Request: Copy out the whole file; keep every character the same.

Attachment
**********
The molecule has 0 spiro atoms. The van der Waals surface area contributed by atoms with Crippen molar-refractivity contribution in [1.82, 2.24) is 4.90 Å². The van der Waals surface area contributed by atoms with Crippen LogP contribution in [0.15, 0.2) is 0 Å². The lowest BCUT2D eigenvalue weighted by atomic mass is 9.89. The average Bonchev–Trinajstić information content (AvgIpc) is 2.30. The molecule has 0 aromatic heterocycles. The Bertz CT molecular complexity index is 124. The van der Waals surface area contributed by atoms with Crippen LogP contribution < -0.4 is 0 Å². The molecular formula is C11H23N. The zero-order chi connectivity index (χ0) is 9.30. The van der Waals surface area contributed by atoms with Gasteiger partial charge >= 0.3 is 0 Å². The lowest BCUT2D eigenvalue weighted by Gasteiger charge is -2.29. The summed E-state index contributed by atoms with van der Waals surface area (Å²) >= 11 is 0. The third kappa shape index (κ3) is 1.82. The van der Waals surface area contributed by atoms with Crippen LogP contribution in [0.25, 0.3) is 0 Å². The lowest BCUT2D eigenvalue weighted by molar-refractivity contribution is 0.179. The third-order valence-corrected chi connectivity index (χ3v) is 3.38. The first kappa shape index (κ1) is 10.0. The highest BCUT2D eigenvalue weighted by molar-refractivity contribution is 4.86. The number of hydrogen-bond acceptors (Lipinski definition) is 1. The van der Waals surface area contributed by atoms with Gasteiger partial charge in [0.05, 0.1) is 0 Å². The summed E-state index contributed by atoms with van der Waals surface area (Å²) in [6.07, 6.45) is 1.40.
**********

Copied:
The molecule has 0 spiro atoms. The van der Waals surface area contributed by atoms with Crippen molar-refractivity contribution in [1.82, 2.24) is 4.90 Å². The van der Waals surface area contributed by atoms with Crippen LogP contribution in [0.15, 0.2) is 0 Å². The lowest BCUT2D eigenvalue weighted by atomic mass is 9.89. The average Bonchev–Trinajstić information content (AvgIpc) is 2.30. The molecule has 0 aromatic heterocycles. The Bertz CT molecular complexity index is 124. The van der Waals surface area contributed by atoms with Crippen LogP contribution < -0.4 is 0 Å². The molecular formula is C11H23N. The zero-order chi connectivity index (χ0) is 9.30. The van der Waals surface area contributed by atoms with Gasteiger partial charge >= 0.3 is 0 Å². The lowest BCUT2D eigenvalue weighted by Gasteiger charge is -2.29. The summed E-state index contributed by atoms with van der Waals surface area (Å²) >= 11 is 0. The third kappa shape index (κ3) is 1.82. The van der Waals surface area contributed by atoms with Crippen LogP contribution in [0.25, 0.3) is 0 Å². The lowest BCUT2D eigenvalue weighted by molar-refractivity contribution is 0.179. The third-order valence-corrected chi connectivity index (χ3v) is 3.38. The first kappa shape index (κ1) is 10.0. The highest BCUT2D eigenvalue weighted by molar-refractivity contribution is 4.86. The number of hydrogen-bond acceptors (Lipinski definition) is 1. The van der Waals surface area contributed by atoms with Gasteiger partial charge in [0.05, 0.1) is 0 Å². The summed E-state index contributed by atoms with van der Waals surface area (Å²) in [6.07, 6.45) is 1.40.